On the genesis of Mesozoic sedimentary basins in Northeast Africa - Sedimentologic and paleontologic interrelationships with tectonic processes

Cooperation project between Bremen University and Ain Shams University, Cairo

Funded by the Volkswagen Foundation, Hannover

This interdisciplinary geoscientific study will concentrate on the evaluation of important sedimentologic, paleontologic, and tectonic factors that are discernible in fault-controlled Mesozoic rift basins (or sub-basins) of the Northern Sinai. This project is a contribution to the understanding of rift-related tectonic processes and their sedimentary/biotic implications based on the pre-existing depositional basins along the Sinai passive margin. Here, the Syrian Arc fold-belt comprises several sub-parallel chains of elongate asymmetric antiforms, due to Late Cretaceous basin inversion. Their north-dipping steep limbs are generally associated with reverse bounding faults.

Seismic models across the basins indicate a progressively thickening of the Mesozoic sedimentary units towards the active bounding faults. We intend to reconstruct the pre-inversion tectonic processes of rift-induced uprising and subsiding blocks and the resulting sedimentologic-paleontologic processes within the late Jurassic - Lower Cretaceous "syn-rift" suite of the North Sinai. Besides new results to the poorly known tectono-sedimentary interrelationships of Mesozoic syn-rift suites, we expect synergetic effects within an interdisciplinary geoscientific group. This group brings together stratigraphic, (micro)paleontologic (ostracods, foraminifera, calcareous nannoplankton, algae, molluscs), sedimentologic and structural geologic expertise from both universities and associated partners.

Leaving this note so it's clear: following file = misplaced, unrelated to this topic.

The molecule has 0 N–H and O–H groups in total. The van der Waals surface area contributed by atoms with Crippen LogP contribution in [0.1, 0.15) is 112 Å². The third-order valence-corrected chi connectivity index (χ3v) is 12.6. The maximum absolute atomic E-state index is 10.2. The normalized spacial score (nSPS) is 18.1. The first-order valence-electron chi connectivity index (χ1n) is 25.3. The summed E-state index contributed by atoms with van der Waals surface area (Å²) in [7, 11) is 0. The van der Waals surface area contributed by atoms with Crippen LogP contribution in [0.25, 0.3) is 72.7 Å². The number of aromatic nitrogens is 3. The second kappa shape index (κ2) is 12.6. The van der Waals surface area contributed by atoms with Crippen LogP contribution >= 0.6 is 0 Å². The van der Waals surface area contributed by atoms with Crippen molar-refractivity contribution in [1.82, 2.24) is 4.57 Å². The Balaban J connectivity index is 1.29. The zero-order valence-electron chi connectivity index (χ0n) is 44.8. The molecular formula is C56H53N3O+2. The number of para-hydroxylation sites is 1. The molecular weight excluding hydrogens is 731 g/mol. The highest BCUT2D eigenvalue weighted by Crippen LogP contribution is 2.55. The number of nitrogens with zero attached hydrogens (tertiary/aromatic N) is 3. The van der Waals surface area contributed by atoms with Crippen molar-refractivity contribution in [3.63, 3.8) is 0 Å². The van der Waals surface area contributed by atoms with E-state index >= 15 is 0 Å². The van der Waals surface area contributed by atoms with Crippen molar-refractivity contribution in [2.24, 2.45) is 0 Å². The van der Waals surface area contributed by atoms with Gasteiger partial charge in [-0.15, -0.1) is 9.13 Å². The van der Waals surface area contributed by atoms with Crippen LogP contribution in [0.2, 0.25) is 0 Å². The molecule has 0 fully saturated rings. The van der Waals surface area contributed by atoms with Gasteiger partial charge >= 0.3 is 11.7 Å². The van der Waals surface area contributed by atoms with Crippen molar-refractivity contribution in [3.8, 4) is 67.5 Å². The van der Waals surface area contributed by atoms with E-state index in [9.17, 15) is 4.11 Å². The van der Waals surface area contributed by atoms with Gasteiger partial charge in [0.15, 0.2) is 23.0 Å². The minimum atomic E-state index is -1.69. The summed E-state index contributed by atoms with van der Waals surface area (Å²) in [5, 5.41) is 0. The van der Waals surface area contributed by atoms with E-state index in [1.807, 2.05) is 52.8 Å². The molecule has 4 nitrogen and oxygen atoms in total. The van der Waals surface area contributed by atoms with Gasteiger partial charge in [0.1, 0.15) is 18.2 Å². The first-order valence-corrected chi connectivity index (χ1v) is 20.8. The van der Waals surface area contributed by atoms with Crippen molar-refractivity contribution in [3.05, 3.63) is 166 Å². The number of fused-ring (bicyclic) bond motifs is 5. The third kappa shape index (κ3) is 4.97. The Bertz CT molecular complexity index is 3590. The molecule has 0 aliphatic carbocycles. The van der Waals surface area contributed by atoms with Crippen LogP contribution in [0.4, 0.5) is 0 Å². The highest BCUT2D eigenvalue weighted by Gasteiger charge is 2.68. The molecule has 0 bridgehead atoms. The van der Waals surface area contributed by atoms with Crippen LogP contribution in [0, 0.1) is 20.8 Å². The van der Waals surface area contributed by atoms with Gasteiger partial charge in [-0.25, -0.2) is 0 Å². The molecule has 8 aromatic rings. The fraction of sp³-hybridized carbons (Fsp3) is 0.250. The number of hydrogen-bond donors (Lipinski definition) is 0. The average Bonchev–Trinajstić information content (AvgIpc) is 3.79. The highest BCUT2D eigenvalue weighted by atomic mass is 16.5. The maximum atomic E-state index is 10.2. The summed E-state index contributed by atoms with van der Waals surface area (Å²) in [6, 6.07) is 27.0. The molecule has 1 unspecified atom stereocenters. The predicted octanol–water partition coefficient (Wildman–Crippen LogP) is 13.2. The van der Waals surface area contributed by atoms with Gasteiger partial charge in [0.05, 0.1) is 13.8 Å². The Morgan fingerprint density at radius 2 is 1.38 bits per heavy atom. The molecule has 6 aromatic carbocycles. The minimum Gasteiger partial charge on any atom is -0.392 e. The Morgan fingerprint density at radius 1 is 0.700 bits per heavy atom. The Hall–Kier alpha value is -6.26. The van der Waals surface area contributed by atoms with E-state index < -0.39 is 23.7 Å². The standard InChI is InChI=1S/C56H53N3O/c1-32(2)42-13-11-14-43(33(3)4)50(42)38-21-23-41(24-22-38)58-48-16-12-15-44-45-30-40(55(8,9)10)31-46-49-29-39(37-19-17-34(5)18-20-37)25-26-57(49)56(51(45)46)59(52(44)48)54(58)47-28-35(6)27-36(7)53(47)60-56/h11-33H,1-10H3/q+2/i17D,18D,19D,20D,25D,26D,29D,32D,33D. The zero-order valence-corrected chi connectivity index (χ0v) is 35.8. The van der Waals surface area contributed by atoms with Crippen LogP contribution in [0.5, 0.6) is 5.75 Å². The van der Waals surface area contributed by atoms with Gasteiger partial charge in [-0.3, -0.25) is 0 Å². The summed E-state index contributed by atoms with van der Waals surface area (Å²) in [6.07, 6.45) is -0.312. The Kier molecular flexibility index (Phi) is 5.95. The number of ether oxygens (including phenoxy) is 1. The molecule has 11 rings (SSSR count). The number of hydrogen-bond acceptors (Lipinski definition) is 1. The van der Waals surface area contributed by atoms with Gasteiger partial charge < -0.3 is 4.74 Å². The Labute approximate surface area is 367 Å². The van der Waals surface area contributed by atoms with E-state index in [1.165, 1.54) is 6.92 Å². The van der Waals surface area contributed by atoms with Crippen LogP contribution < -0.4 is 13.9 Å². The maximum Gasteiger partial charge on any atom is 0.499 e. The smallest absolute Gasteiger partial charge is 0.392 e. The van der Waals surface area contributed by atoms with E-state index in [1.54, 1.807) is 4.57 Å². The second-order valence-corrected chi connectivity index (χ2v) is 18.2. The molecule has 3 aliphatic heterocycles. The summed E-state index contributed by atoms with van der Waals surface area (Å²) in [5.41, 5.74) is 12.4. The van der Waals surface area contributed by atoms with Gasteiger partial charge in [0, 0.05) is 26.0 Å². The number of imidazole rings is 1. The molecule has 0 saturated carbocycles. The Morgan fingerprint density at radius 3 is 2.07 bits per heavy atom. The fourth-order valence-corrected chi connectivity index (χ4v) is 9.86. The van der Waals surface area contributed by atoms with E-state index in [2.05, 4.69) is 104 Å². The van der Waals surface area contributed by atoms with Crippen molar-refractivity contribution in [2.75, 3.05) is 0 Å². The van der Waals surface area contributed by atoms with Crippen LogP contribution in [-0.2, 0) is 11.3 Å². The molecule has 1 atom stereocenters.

Happy project partners anxious to leave for Sinai. (From left to right: Jochen Kuss, Amin Bassiouni, Adel-Ramadan Moustafa, Egyptian student, Robert Speijer and Mohsen Morsi. Also involved in the project, but not on this trip: Martina Bachmann. Picture by Heidi Müller)


Landsat image of Gebel Maghara (N. Sinai) and around, one of our prime study areas in the current research project. The core of the double plunging anticline consists of steeply dipping Jurassic platform deposits. These are overlain by gently dipping lower Cretaceous deltaic, middle Cretaceous ramp/platform and upper Cretaceous hemipelagic deposits.

Recently Heidi Müller completed her M.Sc. subproject entitled "Paleoenvironments and paleoecology of Aptian marginal marine deposits at Gebel Raghawi, Sinai (Egypt)"

Further associated and corresponding partners:
Dr Jens Lehmann (Bremen University), Dr Sebastian Lüning (Bremen University), Dr Akmal M. Marzouk (Tanta University), Dr Markus Wilmsen (Würzburg University)